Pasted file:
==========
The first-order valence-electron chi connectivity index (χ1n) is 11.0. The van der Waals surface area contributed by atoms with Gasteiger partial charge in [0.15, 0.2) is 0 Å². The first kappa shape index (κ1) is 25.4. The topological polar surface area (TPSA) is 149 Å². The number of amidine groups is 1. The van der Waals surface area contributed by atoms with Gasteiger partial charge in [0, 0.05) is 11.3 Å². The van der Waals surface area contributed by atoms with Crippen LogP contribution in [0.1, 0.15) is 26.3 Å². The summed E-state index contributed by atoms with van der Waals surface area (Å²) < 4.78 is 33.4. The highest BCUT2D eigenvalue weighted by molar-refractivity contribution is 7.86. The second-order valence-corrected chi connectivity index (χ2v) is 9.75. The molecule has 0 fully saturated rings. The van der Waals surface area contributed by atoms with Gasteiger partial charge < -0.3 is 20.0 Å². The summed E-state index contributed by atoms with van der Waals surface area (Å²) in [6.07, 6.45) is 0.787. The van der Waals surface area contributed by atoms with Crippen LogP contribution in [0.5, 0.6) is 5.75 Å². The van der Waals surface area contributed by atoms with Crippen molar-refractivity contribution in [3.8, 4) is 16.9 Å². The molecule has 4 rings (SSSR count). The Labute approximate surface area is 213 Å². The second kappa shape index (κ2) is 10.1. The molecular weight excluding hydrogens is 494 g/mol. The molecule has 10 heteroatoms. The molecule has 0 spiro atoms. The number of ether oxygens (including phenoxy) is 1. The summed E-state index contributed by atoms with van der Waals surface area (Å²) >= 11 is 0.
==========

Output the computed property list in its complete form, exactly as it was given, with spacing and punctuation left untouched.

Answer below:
The first-order valence-electron chi connectivity index (χ1n) is 11.0. The van der Waals surface area contributed by atoms with Gasteiger partial charge in [0.15, 0.2) is 0 Å². The first kappa shape index (κ1) is 25.4. The topological polar surface area (TPSA) is 149 Å². The number of amidine groups is 1. The van der Waals surface area contributed by atoms with Gasteiger partial charge in [0, 0.05) is 11.3 Å². The van der Waals surface area contributed by atoms with Crippen LogP contribution in [0.1, 0.15) is 26.3 Å². The summed E-state index contributed by atoms with van der Waals surface area (Å²) < 4.78 is 33.4. The highest BCUT2D eigenvalue weighted by molar-refractivity contribution is 7.86. The second-order valence-corrected chi connectivity index (χ2v) is 9.75. The molecule has 0 fully saturated rings. The van der Waals surface area contributed by atoms with Gasteiger partial charge < -0.3 is 20.0 Å². The summed E-state index contributed by atoms with van der Waals surface area (Å²) in [6.07, 6.45) is 0.787. The van der Waals surface area contributed by atoms with Crippen LogP contribution in [0.5, 0.6) is 5.75 Å². The van der Waals surface area contributed by atoms with Crippen molar-refractivity contribution in [3.8, 4) is 16.9 Å². The molecule has 4 rings (SSSR count). The Labute approximate surface area is 213 Å². The second kappa shape index (κ2) is 10.1. The molecular weight excluding hydrogens is 494 g/mol. The molecule has 10 heteroatoms. The molecule has 0 spiro atoms. The number of ether oxygens (including phenoxy) is 1. The summed E-state index contributed by atoms with van der Waals surface area (Å²) >= 11 is 0.